For the most part, Champie says, the guests were enthralled with the ranching lifestyle, which must have seemed hopelessly rugged and romantic to the East Coast upper crust. “They were pretty envious of our lifestyle,” she says. Each summer, when the resort closed to guests, the Champie clan was welcome to take dips in the pools. “We swam in there all summer long. One of my cousins drove a car into one of the pools once!”
Days before the resort was due to open for the season in 1976, fire leveled the historic Palm House. Accounts vary, but either an errant ember in a guestroom fireplace or faulty wiring are to blame for the blaze. Shortly after, it was donated to the nonprofit Arizona State University Foundation for use as a conference center by owner Mae Talley, whose husband Franz founded the aerospace engineering Talley Industries in Chandler. During this time, the resort became a popular place for Phoenix teens to sneak soaks in the springs. Dave Alford, president of the Parada del Sol, was one of them. “My friends and I rode horses around there,” he says. “Everybody wanted to go to Verde [Hot Springs, near Sedona] because it was closer and clothing-optional. Castle Hot Springs took effort to get there.”
When ASU decided to cut its losses and sell in 1982 – a history brochure of the foundation from 2013 says the resort’s “operating costs were threatening to sink the foundation in a sea of red ink” – Sherri Finkbine bought the place with business partner Barbara Van Ess. Well-known in Phoenix as Miss Sherri on the children’s television show Romper Room, Finkbine had visions of turning Castle Hot Springs into a health spa. “This was the 1980s – Beverly Hills diet, oat bran, all that,” Finkbine’s daughter, local documentarian Kristin Atwell, says. “You go to the retreat, you lose a few pounds, you come back feeling fab.”
Her mother owned the place for four years but couldn’t get it off its feet. “She dreamed big and she went for it and she lost it all,” Atwell says. Now working with the resort to film a documentary on the history of Castle Hot Springs, Atwell says the springs were a place of healing for her family after her parents’ divorce. “It was the coolest place… we’d go out there and we’d play tennis and golf, we would soak and my brother would sing [Bob] Dylan at the lodge,” she remembers. “Even though it was financially devastating for my mom… on a family level, it really reunified us and gave us an opportunity to know each other again.”
“The water is really the through line,” says Atwell of how she plans to focus her documentary. “Without it, it would be just another dude ranch. The water provides the alchemy to make it this special, one-of-a-kind pocket – it’s literally an oasis in the desert.”
Indeed, the new resort – featuring 32 brand new accommodations that will average about $400-$600 a night, including grand “spring bungalows,” smaller “sky view cabins,” the three-bedroom Historic Cottage, as well as 25 employee units and the cheery, yellow Wrigley cottage remodeled into a duplex to permanently house married general managers, Maureen and Terry Bauer, and executive chef Christopher Brugman, reassigned from Westroc’s Mountain Shadows property, and his wife – is centered around water.
In addition to two main soaking pools at the source, there will be a huge, 9-foot-deep swimming pool using spring water, outdoor bungalow bathtubs with piped-in spring water and an on-site brewery that will use hot spring water in its signature brew, Lithium Lager.
Spring water will irrigate the sprawling grass lawn and the citrus trees around the pool. It will irrigate the large garden outside the restaurant for harvest-to-table dining – open only to resort guests – planted by Ian Berger of Brother Nature Farms in Scottsdale. (Sampson promises 37 varieties of heirloom tomatoes will be grown on-site – many of which will find their way into a CHS signature bloody mary mix.)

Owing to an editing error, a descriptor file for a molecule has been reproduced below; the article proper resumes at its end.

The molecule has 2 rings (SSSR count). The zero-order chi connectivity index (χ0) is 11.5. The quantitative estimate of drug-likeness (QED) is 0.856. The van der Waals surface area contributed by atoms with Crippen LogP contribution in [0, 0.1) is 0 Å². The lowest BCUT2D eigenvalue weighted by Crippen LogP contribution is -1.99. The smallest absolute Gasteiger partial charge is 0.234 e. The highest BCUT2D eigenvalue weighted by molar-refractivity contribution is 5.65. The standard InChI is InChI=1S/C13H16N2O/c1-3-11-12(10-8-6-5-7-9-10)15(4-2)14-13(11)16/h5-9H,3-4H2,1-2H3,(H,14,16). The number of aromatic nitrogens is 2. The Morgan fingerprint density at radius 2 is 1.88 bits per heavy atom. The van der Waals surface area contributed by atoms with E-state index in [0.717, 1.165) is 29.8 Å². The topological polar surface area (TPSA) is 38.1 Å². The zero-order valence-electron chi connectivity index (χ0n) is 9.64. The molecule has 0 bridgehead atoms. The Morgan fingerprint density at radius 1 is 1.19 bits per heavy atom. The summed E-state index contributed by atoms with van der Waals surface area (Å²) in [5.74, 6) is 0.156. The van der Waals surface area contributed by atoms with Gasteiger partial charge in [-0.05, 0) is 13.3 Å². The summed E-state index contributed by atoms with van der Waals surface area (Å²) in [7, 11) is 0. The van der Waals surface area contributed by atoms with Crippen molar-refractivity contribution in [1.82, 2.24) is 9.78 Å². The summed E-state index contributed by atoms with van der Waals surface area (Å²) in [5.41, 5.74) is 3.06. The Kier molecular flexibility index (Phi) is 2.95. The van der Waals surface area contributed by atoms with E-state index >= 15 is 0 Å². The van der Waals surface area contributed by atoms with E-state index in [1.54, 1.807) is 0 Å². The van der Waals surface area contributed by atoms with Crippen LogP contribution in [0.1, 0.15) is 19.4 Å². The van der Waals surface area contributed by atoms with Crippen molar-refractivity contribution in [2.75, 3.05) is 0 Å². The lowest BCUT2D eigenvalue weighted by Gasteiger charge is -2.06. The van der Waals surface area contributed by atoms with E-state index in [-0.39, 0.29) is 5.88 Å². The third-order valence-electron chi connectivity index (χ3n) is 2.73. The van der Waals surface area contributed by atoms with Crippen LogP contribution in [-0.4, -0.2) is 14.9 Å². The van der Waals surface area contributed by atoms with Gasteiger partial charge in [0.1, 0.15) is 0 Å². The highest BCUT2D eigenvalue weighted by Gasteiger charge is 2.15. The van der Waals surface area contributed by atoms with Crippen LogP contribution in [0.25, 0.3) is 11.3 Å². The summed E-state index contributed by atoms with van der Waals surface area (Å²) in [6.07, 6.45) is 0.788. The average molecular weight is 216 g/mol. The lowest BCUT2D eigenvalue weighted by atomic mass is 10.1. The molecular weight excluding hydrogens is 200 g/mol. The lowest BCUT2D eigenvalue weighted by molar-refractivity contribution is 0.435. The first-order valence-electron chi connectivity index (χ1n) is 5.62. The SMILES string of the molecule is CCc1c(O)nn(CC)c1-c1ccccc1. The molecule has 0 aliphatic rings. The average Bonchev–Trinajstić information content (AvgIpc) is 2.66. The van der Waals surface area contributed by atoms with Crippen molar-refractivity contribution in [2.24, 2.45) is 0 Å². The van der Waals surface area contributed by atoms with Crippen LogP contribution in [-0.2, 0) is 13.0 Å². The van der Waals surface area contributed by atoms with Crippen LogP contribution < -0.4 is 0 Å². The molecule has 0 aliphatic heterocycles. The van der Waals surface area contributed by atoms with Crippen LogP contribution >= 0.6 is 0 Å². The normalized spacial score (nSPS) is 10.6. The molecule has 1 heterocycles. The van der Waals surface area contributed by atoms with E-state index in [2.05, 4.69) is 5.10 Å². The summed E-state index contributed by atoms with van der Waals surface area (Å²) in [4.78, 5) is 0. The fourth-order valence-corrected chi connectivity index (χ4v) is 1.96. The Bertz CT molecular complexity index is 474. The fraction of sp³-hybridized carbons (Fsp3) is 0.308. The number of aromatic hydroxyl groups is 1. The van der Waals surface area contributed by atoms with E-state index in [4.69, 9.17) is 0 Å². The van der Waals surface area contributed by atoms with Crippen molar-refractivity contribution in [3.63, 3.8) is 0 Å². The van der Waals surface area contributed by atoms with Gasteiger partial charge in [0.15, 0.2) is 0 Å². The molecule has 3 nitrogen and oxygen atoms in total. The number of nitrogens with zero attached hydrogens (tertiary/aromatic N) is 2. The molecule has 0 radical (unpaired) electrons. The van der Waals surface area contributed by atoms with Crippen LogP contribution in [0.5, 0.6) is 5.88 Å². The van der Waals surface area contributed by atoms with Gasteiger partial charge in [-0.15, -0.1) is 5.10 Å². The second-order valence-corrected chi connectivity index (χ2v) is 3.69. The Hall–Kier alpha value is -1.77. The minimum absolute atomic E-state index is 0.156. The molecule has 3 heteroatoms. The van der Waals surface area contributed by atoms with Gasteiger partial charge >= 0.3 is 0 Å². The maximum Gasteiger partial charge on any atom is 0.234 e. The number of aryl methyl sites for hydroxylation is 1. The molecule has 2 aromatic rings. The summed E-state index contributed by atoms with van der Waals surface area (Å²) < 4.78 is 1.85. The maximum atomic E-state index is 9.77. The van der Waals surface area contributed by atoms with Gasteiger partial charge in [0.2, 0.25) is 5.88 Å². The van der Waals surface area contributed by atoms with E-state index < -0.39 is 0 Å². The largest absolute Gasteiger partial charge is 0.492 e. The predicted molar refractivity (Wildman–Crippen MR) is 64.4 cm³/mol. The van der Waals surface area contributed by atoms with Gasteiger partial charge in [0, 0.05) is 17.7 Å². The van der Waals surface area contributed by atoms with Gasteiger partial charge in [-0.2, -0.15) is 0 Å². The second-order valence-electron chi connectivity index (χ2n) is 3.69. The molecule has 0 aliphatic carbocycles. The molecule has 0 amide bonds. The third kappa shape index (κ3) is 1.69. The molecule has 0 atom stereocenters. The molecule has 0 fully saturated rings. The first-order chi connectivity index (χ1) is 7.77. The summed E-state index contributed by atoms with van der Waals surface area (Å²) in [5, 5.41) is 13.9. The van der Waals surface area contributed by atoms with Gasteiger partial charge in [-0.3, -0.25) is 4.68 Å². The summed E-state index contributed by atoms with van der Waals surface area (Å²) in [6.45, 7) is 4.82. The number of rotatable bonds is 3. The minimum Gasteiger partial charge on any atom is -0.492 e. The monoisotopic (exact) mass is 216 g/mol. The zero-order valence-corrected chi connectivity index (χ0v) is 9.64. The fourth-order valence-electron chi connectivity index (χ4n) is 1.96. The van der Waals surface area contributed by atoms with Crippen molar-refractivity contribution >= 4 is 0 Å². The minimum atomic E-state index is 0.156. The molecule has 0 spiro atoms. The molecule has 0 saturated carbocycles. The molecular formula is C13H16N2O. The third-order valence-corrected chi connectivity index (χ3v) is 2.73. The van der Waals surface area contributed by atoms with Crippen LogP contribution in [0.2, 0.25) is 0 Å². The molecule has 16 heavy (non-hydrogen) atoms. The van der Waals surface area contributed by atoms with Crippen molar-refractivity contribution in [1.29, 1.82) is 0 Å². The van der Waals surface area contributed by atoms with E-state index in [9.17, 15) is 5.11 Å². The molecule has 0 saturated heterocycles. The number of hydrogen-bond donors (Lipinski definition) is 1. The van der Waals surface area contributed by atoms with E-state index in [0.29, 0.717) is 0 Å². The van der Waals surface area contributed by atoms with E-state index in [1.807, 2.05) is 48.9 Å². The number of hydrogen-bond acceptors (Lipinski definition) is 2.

Arizona’s own landmark Groundwater Management Act of 1980 came to fruition, fittingly, at the springs. Kathleen Ferris, then-executive director of the Arizona Groundwater Management Study Commission, says the irony of about 100 state and city politicians, agriculture and mining lobbyists making immense, impactful decisions about water use while soaking in the springs was lost on her. “I don’t even think people thought about that,” she laughs. “I just think for everybody that was there, they’ll never forget the experience… It was a historic location for historic action.”
As for whether there’s ever been controversy over the private ownership of a natural resource, the Bureau of Land Management thinks not. “These lands have been out of federal ownership since the late 1800s, and the location of the hot springs themselves with surrounding structures does not make it likely that the BLM would be interested in acquiring this land,” says Mariela Castaneda with the BLM Phoenix District office.
Still, “it’s hard to believe the springs are private property,” says Westroc CEO Scott Lyon. His father, legendary late Valley mall developer Rusty Lyon, long had a fascination with Castle Hot Springs and followed its sale from one hopeful investor to another, including the likes of Schlitz Brewing Co. heirs the Trainer brothers. When the Wattses bought the resort at auction in 2014 through a Phoenix-based investment group, they partnered with Lyon to navigate the tricky property management via Westroc. (The Westroc roster also includes Sanctuary on Camelback Mountain, Hotel Valley Ho and Mountain Shadows.) “A lot of the historic structures were in disrepair, it was in bad shape,” Lyon says of the abandoned resort. “The only thing that never changed, and hasn’t changed for eons, is the water source… so the most unique thing we did was resurrect a creek [from the springs] and build bungalows along it.”
It’s a gospel of Arizona real estate since pre-statehood, says Atwell: “If you have water in the desert and this exceptional winter climate, people will come… You had [resort founder] Frank Murphy recognize that if there is water involved, it will create your business model – to me, it’s a microcosm of our state.”
So, it seems, the many owners of the resort between its closure in 1976 and now needn’t have worried about creating something flashy and modern. Build it near water and they will come, the paraphrased mantra goes. And at Castle Hot Springs, the water never stops flowing.